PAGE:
Storyboards and a Free Book!

Giving up the Fight

Well, the storyboard is up on the wallSmile Serious work on the 5th novel in the Crater Lake Series has begun.

If you’ve been following my Author Facebook page or my Twitter feed, you’ll know that this weekend you can grab the 4th book in the Crater Lake Series FREE! No Compass to Right is just waiting to be downloaded to your Kindle device or app. Go for it and Happy Holidays.

Five Star Amazon Reveiw:

Wow, I went through this series unable to stop, in love with the setting, each and every character, their stories, their hopes and dreams, and wishing there was yet another book. Lovely writing, Ms. Guenette! Thank you.

Amazon.com link

Amazon.ca link

Amazon UK link

NO COMPASS TO RIGHT corrected version with corner alignment grid (original Jpeg )

Rusty Beginnings

An era gone-by

Taking a dive back into the 5th book of the Crater Lake series has me reeling with how rusty I become when away from this work for a few months. My current notes show no measure of finesse. Everything is overwrought and jagged. Trying to sort out all the threads of this upcoming novel is akin to plunging into a knitting basket of yarn after a group of rambunctious kittens have had a romp.

I’m thankful that I’m not starting from scratch. The file folder for the upcoming novel already holds several documents – detailed sketches of all my new characters, research notes on bullying programs and Afghanistan vets, list of storylines, a master table of characters and a table for this book. I have some notes on dogs that baffle me. This information must have been something I thought would be useful. I’ve created a rudimentary storyboard – sparse with post-it-notes, a few tentative lines and connections. Much work remains to be done on this valuable visual aid.

The story is a mess in my head. At this point, there is a tendency to overreact to this chaos. I have tagged one new character for possible elimination from book five. Her story may be of more use in book six. But I’ll keep her in the notes for now. We’ll see. No need to be too hasty.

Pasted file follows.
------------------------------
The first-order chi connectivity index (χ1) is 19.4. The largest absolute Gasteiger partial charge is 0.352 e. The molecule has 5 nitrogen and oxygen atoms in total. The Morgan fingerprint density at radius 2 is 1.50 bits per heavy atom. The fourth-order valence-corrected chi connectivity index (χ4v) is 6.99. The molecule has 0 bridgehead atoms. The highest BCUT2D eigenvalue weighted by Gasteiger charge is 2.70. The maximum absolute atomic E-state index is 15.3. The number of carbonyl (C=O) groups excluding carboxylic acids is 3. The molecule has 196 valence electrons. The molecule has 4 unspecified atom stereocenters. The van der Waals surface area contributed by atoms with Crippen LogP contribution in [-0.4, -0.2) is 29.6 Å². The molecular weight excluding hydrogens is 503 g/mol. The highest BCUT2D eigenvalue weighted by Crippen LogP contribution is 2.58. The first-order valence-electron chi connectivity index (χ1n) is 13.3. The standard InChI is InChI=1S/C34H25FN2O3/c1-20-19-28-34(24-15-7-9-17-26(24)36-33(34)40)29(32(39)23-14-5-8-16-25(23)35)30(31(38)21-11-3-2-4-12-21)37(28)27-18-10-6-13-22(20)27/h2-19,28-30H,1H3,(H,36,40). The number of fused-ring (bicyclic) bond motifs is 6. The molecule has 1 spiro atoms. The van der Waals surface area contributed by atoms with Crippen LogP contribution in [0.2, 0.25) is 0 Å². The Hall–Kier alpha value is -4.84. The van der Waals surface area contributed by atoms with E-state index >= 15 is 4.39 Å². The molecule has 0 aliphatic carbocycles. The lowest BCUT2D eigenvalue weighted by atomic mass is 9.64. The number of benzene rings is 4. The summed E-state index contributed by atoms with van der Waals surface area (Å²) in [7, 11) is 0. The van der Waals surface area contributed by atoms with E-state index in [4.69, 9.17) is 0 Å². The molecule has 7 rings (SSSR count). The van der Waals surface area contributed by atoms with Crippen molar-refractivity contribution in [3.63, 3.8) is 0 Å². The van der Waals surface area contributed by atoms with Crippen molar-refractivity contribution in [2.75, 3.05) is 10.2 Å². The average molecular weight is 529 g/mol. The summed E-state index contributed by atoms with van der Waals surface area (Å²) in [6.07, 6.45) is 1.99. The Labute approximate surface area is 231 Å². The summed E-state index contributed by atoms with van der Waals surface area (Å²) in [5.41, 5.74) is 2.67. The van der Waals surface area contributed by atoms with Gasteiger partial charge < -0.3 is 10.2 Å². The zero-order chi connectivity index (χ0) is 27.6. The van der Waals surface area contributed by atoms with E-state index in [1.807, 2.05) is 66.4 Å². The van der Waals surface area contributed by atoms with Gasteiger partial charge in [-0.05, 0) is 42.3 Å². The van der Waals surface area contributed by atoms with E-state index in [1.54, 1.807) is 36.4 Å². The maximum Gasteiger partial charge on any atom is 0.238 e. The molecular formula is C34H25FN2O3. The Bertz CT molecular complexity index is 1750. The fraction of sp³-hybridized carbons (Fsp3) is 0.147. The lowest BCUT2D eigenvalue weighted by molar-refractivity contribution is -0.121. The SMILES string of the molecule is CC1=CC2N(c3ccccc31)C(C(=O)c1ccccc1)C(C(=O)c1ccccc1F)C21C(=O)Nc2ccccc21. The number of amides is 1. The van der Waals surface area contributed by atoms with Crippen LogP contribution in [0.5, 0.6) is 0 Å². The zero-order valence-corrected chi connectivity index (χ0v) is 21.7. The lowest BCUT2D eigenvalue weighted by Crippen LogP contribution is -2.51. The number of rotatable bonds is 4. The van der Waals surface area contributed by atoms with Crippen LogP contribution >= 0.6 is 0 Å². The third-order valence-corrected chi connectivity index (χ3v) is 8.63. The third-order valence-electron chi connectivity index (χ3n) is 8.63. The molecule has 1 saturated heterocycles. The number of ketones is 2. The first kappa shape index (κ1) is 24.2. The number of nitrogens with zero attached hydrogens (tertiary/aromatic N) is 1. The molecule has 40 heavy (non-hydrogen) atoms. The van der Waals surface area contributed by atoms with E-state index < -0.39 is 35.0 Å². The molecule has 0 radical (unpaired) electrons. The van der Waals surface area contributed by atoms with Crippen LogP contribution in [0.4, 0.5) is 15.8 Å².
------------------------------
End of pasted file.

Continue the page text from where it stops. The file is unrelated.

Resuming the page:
Simply begin. It’s the only way I know to proceed with the task of creating a novel. My method is to write my way into the story. The more words I throw on the page, the more organized and clear the ultimate story becomes. I’ve been here before. When I begin to glimpse the contours of the whole thing through the mist, that will be the point when I know I am close to tipping from note taking to actual writing.

The promise of that moment keeps me going through the difficulty of these early days. It allows me to bear my stuttering first attempts to unravel this mess of knotted yarn before me. Damn those kittens!

Where do you begin on the journey of creating a novel? How do you manoeuvre the first faltering stages? And what if your ideas are not even at the knotted yarn stage? I came across a post on Writers Helping Writers the other day that listed some great ways to generate ideas – Ten Ways to Goose the Muse. Check it out!

I’ll leave you today with a photo of my latest garden statue acquisition. We purchased ‘Edgar’ at the Millerville Christmas Market on our recent trip to High River, Alberta. He’s a mischievous gargoyle who looks as though he just dropped in for a bit of fun. Edgar may or may not be up to no good. I suspect he may show up in my upcoming book as a new addition to Izzy’s garden. She might see him from her kitchen window and experience the same delight I feel every time I see him. Edgar was created by Castaway – an artist out of Okotoks. I am sorry to say, I gave the business card away to someone who admired Edgar and now I can’t find a link to their work. All I can say is that they create lovely stuff at a reasonable price and if you’re ever in Okotoks, Alberta looking for a statue, look them up!

Edgar has found his forever home

Shout-Out for Writers Helping Writers

Shout out Time - google image

I want to take a moment today to shout-out a writer’s blog that I never miss – Writers Helping Writers: Home of the Bookshelf Muse.